• Communal living--Vermont
  • Diamond, Stephen
  • McLardy, Peter
  • Montague Farm Community (Mass.)
  • Mungo, Raymond, 1946- . Famous Long Ago
  • Mungo, Raymond, 1946- . Total Loss Farm
  • Nineteen Sixties
  • Packer Corners Community (Vt.)
  • Simon, Peter, 1947-

Contributors

  • Dalsimer, Susan
  • Mungo, Raymond, 1946-

Types of material

  • Photographs
Dincauze, Dena Ferran

Dena Ferran Dincauze Papers

1974-1992
4 boxes 6 linear feet
Call no.: FS 027

Born in Boston on March 26, 1934, Dena Dincauze earned her doctorate in archaeology from Harvard University (1967) for research on cremation cemeteries in Eastern Massachusetts. Employed briefly as a Lecturer at Harvard, Dincauze joined the faculty at UMass Amherst in 1967, where she taught until her retirement. Dincauze has conducted field surveys and excavations in Illinois, South Dakota, and England, and for many years, she has specialized on the prehistoric archaeology of eastern and central New England. In 1989, Dincauze traveled to Russia as part of a research exchange to visit Upper Paleolithic sites, and four years later she toured the Pedra Furada sites in Sao Raimundo Nonato, Brazil. Dincauze was named Distinguished Faculty Lecturer and was awarded the Chancellor’s Medal from the University of Massachusetts in 1989, and in 1997 the Society for American Archaeology presented her with the Distinguished Service Award.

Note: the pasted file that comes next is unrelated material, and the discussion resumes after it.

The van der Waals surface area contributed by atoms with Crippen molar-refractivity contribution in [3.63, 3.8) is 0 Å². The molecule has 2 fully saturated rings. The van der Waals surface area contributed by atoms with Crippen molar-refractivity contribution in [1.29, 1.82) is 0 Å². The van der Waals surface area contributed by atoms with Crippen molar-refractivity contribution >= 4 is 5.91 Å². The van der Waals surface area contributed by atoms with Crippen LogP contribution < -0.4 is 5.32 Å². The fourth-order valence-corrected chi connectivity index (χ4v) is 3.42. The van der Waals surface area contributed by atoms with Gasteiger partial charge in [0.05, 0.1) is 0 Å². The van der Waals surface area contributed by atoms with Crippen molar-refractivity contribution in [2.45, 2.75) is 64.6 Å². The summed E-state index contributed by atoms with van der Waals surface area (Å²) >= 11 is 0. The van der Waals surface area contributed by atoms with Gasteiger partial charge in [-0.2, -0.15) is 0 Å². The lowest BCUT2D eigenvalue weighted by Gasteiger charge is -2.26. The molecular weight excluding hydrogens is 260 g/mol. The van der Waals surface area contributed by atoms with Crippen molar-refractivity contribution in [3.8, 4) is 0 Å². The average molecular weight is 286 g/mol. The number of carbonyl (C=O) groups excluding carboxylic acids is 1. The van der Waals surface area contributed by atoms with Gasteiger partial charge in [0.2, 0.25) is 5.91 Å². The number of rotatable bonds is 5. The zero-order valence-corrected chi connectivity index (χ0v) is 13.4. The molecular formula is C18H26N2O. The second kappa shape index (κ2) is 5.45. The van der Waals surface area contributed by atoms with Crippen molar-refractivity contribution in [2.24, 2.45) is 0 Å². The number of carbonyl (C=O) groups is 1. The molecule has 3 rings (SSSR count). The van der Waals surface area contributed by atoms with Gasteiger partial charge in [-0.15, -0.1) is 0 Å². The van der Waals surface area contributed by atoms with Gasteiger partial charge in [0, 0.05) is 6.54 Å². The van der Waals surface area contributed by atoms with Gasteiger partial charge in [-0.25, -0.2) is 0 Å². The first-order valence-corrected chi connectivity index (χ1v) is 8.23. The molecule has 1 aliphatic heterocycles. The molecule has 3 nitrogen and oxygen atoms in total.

The Dincauze Papers include professional correspondence, slides from archaeological digs, travel journals and field notes, as well as notes for teaching and research. Among other items of interest in the collection are a travel journal with corresponding slides and notes documenting her somewhat controversial visit to Russia, and correspondence with a member of the UMass faculty questioning her ability to carry a full course load while simultaneously attending to the demands of motherhood.